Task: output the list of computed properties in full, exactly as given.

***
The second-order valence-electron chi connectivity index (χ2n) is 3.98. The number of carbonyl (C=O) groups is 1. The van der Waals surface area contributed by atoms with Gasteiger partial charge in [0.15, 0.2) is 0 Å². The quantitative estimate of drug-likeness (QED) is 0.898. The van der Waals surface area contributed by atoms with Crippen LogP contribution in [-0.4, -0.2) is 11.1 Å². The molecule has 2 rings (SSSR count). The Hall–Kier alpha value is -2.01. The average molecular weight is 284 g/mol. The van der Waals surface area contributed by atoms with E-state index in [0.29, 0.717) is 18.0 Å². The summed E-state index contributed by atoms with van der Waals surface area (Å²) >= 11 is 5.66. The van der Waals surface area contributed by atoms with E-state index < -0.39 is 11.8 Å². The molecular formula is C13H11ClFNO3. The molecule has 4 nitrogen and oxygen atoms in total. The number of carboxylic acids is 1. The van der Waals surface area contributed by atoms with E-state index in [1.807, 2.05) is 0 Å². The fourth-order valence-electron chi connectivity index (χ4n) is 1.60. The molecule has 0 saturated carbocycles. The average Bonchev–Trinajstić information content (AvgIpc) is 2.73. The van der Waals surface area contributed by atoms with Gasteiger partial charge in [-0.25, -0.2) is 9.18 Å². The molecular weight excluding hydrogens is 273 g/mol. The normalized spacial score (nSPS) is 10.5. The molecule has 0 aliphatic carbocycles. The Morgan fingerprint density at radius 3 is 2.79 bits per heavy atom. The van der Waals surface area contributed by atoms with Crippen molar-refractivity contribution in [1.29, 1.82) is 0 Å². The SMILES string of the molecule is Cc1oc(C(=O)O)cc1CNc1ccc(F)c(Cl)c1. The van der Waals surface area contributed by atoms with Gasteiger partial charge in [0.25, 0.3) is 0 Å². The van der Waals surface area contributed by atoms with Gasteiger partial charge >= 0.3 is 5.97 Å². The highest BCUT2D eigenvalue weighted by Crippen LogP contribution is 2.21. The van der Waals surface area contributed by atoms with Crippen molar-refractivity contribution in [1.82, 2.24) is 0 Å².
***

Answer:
The second-order valence-electron chi connectivity index (χ2n) is 3.98. The number of carbonyl (C=O) groups is 1. The van der Waals surface area contributed by atoms with Gasteiger partial charge in [0.15, 0.2) is 0 Å². The quantitative estimate of drug-likeness (QED) is 0.898. The van der Waals surface area contributed by atoms with Crippen LogP contribution in [-0.4, -0.2) is 11.1 Å². The molecule has 2 rings (SSSR count). The Hall–Kier alpha value is -2.01. The average molecular weight is 284 g/mol. The van der Waals surface area contributed by atoms with E-state index in [0.29, 0.717) is 18.0 Å². The summed E-state index contributed by atoms with van der Waals surface area (Å²) >= 11 is 5.66. The van der Waals surface area contributed by atoms with E-state index < -0.39 is 11.8 Å². The molecular formula is C13H11ClFNO3. The molecule has 4 nitrogen and oxygen atoms in total. The number of carboxylic acids is 1. The van der Waals surface area contributed by atoms with E-state index in [1.807, 2.05) is 0 Å². The fourth-order valence-electron chi connectivity index (χ4n) is 1.60. The molecule has 0 saturated carbocycles. The average Bonchev–Trinajstić information content (AvgIpc) is 2.73. The van der Waals surface area contributed by atoms with Gasteiger partial charge in [-0.25, -0.2) is 9.18 Å². The molecular weight excluding hydrogens is 273 g/mol. The normalized spacial score (nSPS) is 10.5. The molecule has 0 aliphatic carbocycles. The Morgan fingerprint density at radius 3 is 2.79 bits per heavy atom. The van der Waals surface area contributed by atoms with Crippen molar-refractivity contribution in [1.29, 1.82) is 0 Å². The SMILES string of the molecule is Cc1oc(C(=O)O)cc1CNc1ccc(F)c(Cl)c1. The van der Waals surface area contributed by atoms with Gasteiger partial charge in [0.25, 0.3) is 0 Å². The van der Waals surface area contributed by atoms with Gasteiger partial charge >= 0.3 is 5.97 Å². The highest BCUT2D eigenvalue weighted by Crippen LogP contribution is 2.21. The van der Waals surface area contributed by atoms with Crippen molar-refractivity contribution in [1.82, 2.24) is 0 Å².